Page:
Glen Ford is a distinguished radio-show host and commentator. In 1977, Ford co-launched, produced and hosted America's Black Forum, the first nationally syndicated Black news interview program on commercial television. In 1987, Ford launched Rap It Up, the first nationally syndicated Hip Hop music show, broadcast on 65 radio stations. Ford co-founded the Black Commentator in 2002 and in 2006 he launched the Black Agenda Report. Ford is also the author of The Big Lie: An Analysis of U.S. Media Coverage of the Grenada Invasion.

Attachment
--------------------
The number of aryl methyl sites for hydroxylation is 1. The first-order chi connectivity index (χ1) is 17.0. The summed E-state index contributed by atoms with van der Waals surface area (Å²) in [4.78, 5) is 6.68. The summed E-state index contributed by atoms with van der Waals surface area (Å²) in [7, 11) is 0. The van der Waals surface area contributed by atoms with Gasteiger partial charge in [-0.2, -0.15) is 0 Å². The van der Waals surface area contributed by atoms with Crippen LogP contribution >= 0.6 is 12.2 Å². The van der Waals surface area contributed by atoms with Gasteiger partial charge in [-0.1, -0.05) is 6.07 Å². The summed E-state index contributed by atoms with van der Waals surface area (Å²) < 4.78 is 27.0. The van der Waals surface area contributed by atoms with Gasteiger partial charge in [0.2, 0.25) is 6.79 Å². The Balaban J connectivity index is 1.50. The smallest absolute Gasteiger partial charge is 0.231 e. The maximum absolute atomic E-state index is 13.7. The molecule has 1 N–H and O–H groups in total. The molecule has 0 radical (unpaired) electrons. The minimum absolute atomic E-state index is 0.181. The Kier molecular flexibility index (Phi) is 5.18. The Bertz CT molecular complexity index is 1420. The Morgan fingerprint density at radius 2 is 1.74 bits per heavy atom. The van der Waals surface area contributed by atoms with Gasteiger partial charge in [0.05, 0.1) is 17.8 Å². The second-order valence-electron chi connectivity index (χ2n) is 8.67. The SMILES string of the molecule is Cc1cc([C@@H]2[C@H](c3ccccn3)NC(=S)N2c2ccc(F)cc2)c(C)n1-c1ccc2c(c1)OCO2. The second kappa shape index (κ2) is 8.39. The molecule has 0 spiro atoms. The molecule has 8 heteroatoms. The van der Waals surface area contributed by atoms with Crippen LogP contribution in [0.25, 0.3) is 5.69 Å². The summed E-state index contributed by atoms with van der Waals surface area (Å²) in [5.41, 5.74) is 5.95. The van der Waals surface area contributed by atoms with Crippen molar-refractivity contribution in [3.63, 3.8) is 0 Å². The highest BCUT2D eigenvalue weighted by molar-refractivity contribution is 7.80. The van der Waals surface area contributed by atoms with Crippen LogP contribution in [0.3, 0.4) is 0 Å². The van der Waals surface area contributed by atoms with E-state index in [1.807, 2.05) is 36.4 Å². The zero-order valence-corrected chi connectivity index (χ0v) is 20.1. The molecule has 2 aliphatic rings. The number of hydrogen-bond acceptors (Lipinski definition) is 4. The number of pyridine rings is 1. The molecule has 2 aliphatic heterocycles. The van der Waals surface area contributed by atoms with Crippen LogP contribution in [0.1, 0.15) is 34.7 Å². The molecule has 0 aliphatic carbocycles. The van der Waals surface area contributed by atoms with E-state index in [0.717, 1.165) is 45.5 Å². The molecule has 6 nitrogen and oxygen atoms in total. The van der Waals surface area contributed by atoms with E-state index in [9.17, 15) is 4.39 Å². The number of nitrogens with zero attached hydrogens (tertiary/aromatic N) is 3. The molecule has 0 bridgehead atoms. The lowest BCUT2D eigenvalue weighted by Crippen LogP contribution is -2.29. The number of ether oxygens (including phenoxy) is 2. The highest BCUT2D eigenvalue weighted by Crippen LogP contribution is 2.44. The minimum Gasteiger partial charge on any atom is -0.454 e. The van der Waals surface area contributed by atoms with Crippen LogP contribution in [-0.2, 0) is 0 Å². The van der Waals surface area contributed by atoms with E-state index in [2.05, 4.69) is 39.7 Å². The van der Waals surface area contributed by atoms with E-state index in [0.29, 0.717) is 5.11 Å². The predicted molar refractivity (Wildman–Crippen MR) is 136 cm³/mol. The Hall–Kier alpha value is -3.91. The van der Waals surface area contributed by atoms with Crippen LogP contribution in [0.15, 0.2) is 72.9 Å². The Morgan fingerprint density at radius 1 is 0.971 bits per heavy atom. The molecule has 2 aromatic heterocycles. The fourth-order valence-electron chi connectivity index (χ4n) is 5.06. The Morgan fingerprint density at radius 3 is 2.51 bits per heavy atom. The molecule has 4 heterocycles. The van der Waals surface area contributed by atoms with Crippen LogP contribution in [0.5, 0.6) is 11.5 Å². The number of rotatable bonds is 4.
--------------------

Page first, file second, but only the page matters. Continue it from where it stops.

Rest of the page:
transcriptPAUL JAY: Welcome to The Real News Network. I'm Paul Jay in Washington. The stalemate continues in Libya. Gaddafi has sent his vice foreign minister, apparently, to Greece with a proposal for some kind of peaceful resolution to the crisis. In the United States and in London, both capitals are seeing how they can take over, control, influence the outcome of this situation. And the people in Benghazi continue to demand rights. There are many forces at work here. And now to talk--give us his take of what's taking place in Libya and in Washington is Glen Ford. He's the executive editor of BlackAgendaReport.com. Thanks for joining us, Glen.GLEN FORD, EXECUTIVE EDITOR, BLACKAGENDAREPORT.COM: Thanks for the invitation, Paul.JAY: So, as I said in the opening, there are a lot of different forces at play, all with their own interests. How do you analyze all this?FORD: Well, it is an imperial assault. We don't need to lose sight of the forest just because individual trees are acting this way and that. What we're seeing is a unified Euro-American assault on a major oil producer. But the context must include what people are calling the "Arab Spring", this Arab nationalist reawakening. And that had Washington and all the smaller imperial capitals very, very confused and off-balance. They desperately wanted to find some way that they could appropriate to themselves some part of the Arab reawakening. Libya has provided that opportunity to them, or they have provided themselves with the opportunity to somehow identify with rising Arab nationalist forces, which they will of course call democratic, even though if they come to power in Libya it will be by force of United States and European arms.JAY: It's a rather complicated situation. I mean, from the reports, we understand, from Benghazi, including people who work for us in Benghazi, the initial uprising seemed to be part of the uprisings across the Arab world. There are of course many elements involved in this uprising, as there were in Egypt and other places, and everybody's got their finger in it, trying to influence it. But the mass participation in Benghazi, to all the eyewitness reports we have, was a spontaneous uprising, as were the others in Egypt and Tunisia. That doesn't discount the way it's--there may be attempts to hijack it, both in terms of the leadership of that movement and of course the US and Europe. Does this not--is it not more complicated than simply an assault on Libya?FORD: The US and European role is not complicated.JAY: I'm not suggesting it is. I don't think they act for any reasons other than what they say they do, their own national interest.FORD: Right. But it must be restated and stated over and over again: the character of the American and European action is an armed assault on a sovereign country with the purpose of regime change. That's clear. In terms of the internal dynamics in Libya, certainly there is indigenous democratic-minded opposition to the Gaddafi regime. How could there not be after 40 years of rule? Certainly, also, that part of the country is the center of Islamist political activity. And the 1996 rebellion was heavily Islamist in its political orientation. Gaddafi executed about 1,000 prisoners caught in the course of putting down that rebellion. And all of those prisoners had families, and they all belonged to two tribes. And so there's no question that there was bad blood between Gaddafi and people in Benghazi and that area. There is a difference from the outset between this uprising and in Egypt and Tunisia. This uprising turned violent and military in nature almost immediately. In the first few days, we saw--and The New York Times Magazine has confirmed this, and The Globe and Mail have confirmed it.JAY: Hang on for a second. The leader of Hezbollah, [Hassan] Nasrallah, he says the reason that happened, because as the viciousness with which Gaddafi attacked the demonstrators and protesters in Benghazi--and he actually came out with a statement, Hezbollah--unless people think Hezbollah's become a propaganda organ for the US--Nasrallah actually came out with a specific statement defending the uprising in Benghazi.FORD: Yeah, and the demonstrators were attacked viciously in Tunisia and viciously in Egypt, and they're being attacked viciously right now in Yemen with huge loss of life. They were attacked viciously in Bahrain. I'm simply saying that the character of that uprising in Libya very quickly turned violent, and violent in an organized way, in which lots of Libyan soldiers and Gaddafi sympathizers were literally lynched. And, in fact, black people in the street were being lynched in these first days of the uprising. And we didn't see that in Tunisia; we didn't see it in Egypt. There's a different character, certainly, to [inaudible] JAY: In terms of people being lynched in Benghazi, we tried to follow that story with our team in Benghazi, and they didn't find evidence of that. I mean, do you know where the evidence for that comes? They certainly found evidence of harassment, they found a kind of strain against migrant workers in Benghazi, although they also found that amongst black Libyans, who also had some of the same prejudice against migrant workers. But they didn't find evidence of any lynchings of migrant workers in Benghazi.FORD: We documented it in the--several weeks ago, I believe three weeks ago. And all of those sources we cited, virtually all of them were Western news sources. You know, it's amazing what the corporate media see and don't see. They have been embedded in or right alongside, physically, at least, these rebels for well over a month and were unable to describe their ideology, their political tendencies. They have virtually nothing to say. Very, very, very strange. One thinks, well, maybe they don't like what they're looking at. Maybe it tends to confirm that some elements of this uprising are Islamist.JAY: Our reporting from Benghazi would show the majority of the uprising is, in one form or another, Islamist, which is why I think in Washington there's such a debate whether to arm the rebels or not. They don't trust this rebellion.FORD: Oh, and we said in this week's edition of Black Agenda Report that the lull in the bombing is a kind of discipline by denial. The United States is blaming it on weather, but we also hear from those same people that the United States forces are capable of bombing, carrying out their mission in all weather and at night and under all circumstances. So of course it's a purposeful denial. Now, I believe that the reason is to show these guys who is really boss, to let them know that without this, the air armada of the United States and Europe, they would have been put down already, and to tame them, so to speak, because there are disparate elements in there.JAY: Why target Gaddafi when Gaddafi was playing ball so well with the West? I mean, you know and our audience knows from 2003, especially since 2008, Gaddafi's been more or less part of this system of imperialism in the Middle East. You know, his son had visited Lockheed Martin just days before the uprisings. He visited the New York Stock Exchange. He visited the Port Authority in Los Angeles. The Libyan Sovereign Wealth Fund in England was a very active player. I mean, they had really been integrated into the Western capitalist system, if you will. So why target a dictator you know and unleash a Pandora's box of a popular uprising you don't know?FORD: They targeted him because they had the opportunity. They also, as I said earlier, were desperately seeking a way to put themselves on the right side of the Arab reawakening, and this was an opportunity. As well, it was what the Saudi's wanted. It's well known, it's been known for a very long time, that the Saudi leadership and Gaddafi were at knife's edge. Gaddafi liked to bait them and, well, badmouth them, and kings and monarchs don't like that. So it was an opportunity to take him out. And just because he was collaborating with the United States and the Europeans, collaborating with AFRICOM in terms of operations to find al-Qaeda, just because he was doing that does not mean he was considered reliable. What the imperialists want is a regime that will totally open up the country to Western corporate penetration. They cannot tolerate independence of any kind. They can't tolerate any nationalism except their own French nationalism or United States nationalism. And that's why they're so off balance with this reawakening of Arab nationalism. And they're not out of the woods yet.JAY: And I think again you can see that confusion in Washington, especially over eastern Libya, because given its Islamist character, they're also very critical of the US. They've been very opposed to US support for Israeli occupation. It's a very--it's a situation I don't think they're in control of, although I certainly wouldn't disagree they're doing everything they can to control it.FORD: Nationalism is a very difficult thing to control. Nationalism is complicated. Many varieties, strains of Arab nationalism are also quite caught up in Islamist thought, just as white American nationalism is infused with Christian kinds of ideologies. So it's not something that can be so easily controlled, which is why the imperialists are not feeling good these days.JAY: What do you think Americans should be telling the Obama administration?FORD: The American antiwar movement, such as it is, has the same mission as it always had here in the belly of the beast--to end the war, to stop US aggressions against people in foreign lands. It's quite simple. Nothing has changed here. And those elements that call themselves the left who are endorsing this aggression against Africa, they're not really left at all. They're simply liberals who are searching for some war that they can identify with. And now they have their good war.JAY: We'll get one of them on and we'll have you take them on one-on-one. And let's--I think it's an important debate to have. Thanks for joining us, Glen.FORD: Thank you, Paul.JAY: And thank you for joining us on The Real News Network.